The study, “Preexisting Diabetes Mellitus is Associated with More Frequent Depression and Impulse Control Disorders in Drug Naïve Parkinson’s Disease” will be presented during the 14th​ International Conference on Alzheimer’s and Parkinson’s Diseases and related neurological disorders March 26-31 in Lisbon, Portugal.

Higher doses of dopamine agonists — which act as a substitute for (or mimic) dopamine in the brain — and longer treatment periods have been seen to make Parkinson’s patients more prone to developing impulse control disorders, including gambling, compulsive shopping, over-eating, and compulsive sexual behaviors.

Evidence indicates that type 2 diabetes increases the risk of developing Parkinson’s disease. Interestingly, an association among type 2 diabetes, depression, and impulse control behaviors has also been suggested.

Researchers from the University of Pécs in Hungary sought to study the impact of pre-existing type 2 diabetes mellitus on Parkinson’s-related non-motor symptoms and on impulse control behaviors in people with Parkinson’s not yet taking prescribed antiparkinsonian medications.

The team performed detailed neurological and neuropsychological examinations on 299 newly diagnosed Parkinson’s patients who were not on any medication.

Of these Parkinson’s patients, 77 (25.8%) had pre-existing type 2 diabetes. Diabetic Parkinson’s patients were older, heavier (with a higher body mass index) and included more men. Importantly, and in comparison to non-diabetic Parkinson’s patients, diabetic patients had more severe depression, apathy, sleep problems and more severe non-motor symptoms, measured by the Non-Motor-Experiences of Daily Living part of the Movement Disorders Society-sponsored Unified Parkinson’s Disease Rating Scale (MDS-UPDRS) and the Non-motor Symptoms Scale.

Scientists also reported that 40.3% of Parkinson’s patients with diabetes had impulse control behaviors, which was significantly different from the 22.3% observed in the non-diabetic sample.

Untreated Parkinson’s patients with diabetes were 3.58 times more likely to have impulse control disorders. Due to this, type 2 diabetes mellitus was considered to be an independent predicting factor for the development of these behavior disorders.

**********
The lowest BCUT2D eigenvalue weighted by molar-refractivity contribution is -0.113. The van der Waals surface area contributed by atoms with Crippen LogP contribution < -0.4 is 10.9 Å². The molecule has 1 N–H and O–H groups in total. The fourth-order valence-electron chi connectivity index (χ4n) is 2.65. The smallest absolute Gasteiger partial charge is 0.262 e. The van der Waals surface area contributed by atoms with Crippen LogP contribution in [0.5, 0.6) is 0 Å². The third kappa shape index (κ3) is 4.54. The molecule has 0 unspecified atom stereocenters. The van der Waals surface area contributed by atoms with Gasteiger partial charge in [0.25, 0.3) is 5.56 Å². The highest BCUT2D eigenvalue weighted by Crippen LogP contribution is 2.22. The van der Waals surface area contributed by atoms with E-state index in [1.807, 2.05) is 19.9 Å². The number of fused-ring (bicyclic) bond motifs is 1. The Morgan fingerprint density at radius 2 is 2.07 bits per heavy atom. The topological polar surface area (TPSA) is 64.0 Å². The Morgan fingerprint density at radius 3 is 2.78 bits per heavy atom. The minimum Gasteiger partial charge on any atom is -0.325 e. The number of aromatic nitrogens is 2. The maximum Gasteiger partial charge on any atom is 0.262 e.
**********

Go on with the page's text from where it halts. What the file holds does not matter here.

Preexisting diabetes may be a risk factor for more frequent impulse control disorders and more frequent and more severe depression, apathy and sleep problems in drug naïve PD patients. However, further prospective longitudinal studies are warranted to study its effects on the disease course,” the researchers concluded.

The post Parkinson’s Patients with Diabetes at Higher Risk of Impulse Control Disorders, Other Issues, Study Suggests appeared first on Parkinson’s News Today.

Human Clock-swapping: The Good, the Bad, and the Ugly

Graphics by Dr. C
I hate the bad days, and what I have to say about the ugly ones is not fit for print. But the good days — well, they are delightful. I write these columns during those times.
It’s not about “Jekyll and Hyde” mood swings, but about days where the PD symptoms present themselves as only a minor problem (the good), days when it’s a struggle to function well (the bad), and then days when the symptoms are the most disabling (the ugly). There may be a cyclicity to the good, the bad, and the ugly (see diagram, below). John D. Palmer, author of “The Living Clock,” writes about this cyclicity, saying that we are all governed by a human clock.
(Graphic by Dr. C)
Sleep is governed by the human clock, and sleep disturbances are common with PD. Having the strong desire to go to bed when the sun is shining, and to stay awake when it is not, is the human clock swapping day for night. Think of a serious case of jet lag. But it is not just the sleep cycle function of the human clock that is swapped. With PD, there are many human biological cycles in which the normal is swapped for the abnormal.
I used to get up in the morning, jump right into projects, and go all day (16 hours). This energy helped me get four college diplomas. This is no longer the case. Those days have been swapped out for a daily cycle of times when the body and mind are available, and times when they are not (off-periods). Each day has at least three off-periods, with the one in the evening being the worst. Then, there are bad days when the off-periods are longer and more intense. In the middle of these bad days, there will be some time when it’s just plain ugly and I am bedridden. The normal human cycle of daily life has been swapped out for this PD cycle of the good, the bad, and the ugly.
Charting aspects of how PD is experienced, using a numerical scale from 1 to 10, and putting that on a calendar each day can be quite useful in getting to know your personal cycles. You can chart pain, fatigue, tremors, or any other symptom that is significantly interfering with your quality of life.
Charting can also help you to become more aware, and maybe even get to the point in which you can say to your partner “it feels like a bad day is right around the corner,” or “today is a level 5 day.” The other piece of information that comes from charting is an idea of how long it will be until the good days return. They do return, and it helps to have an idea of when that will be when you’re in the middle of the torture that accompanies the bad and the ugly days.
Communication about the good, bad, and ugly days is important for healthy relationships with family and

Source: Parkinson's News Today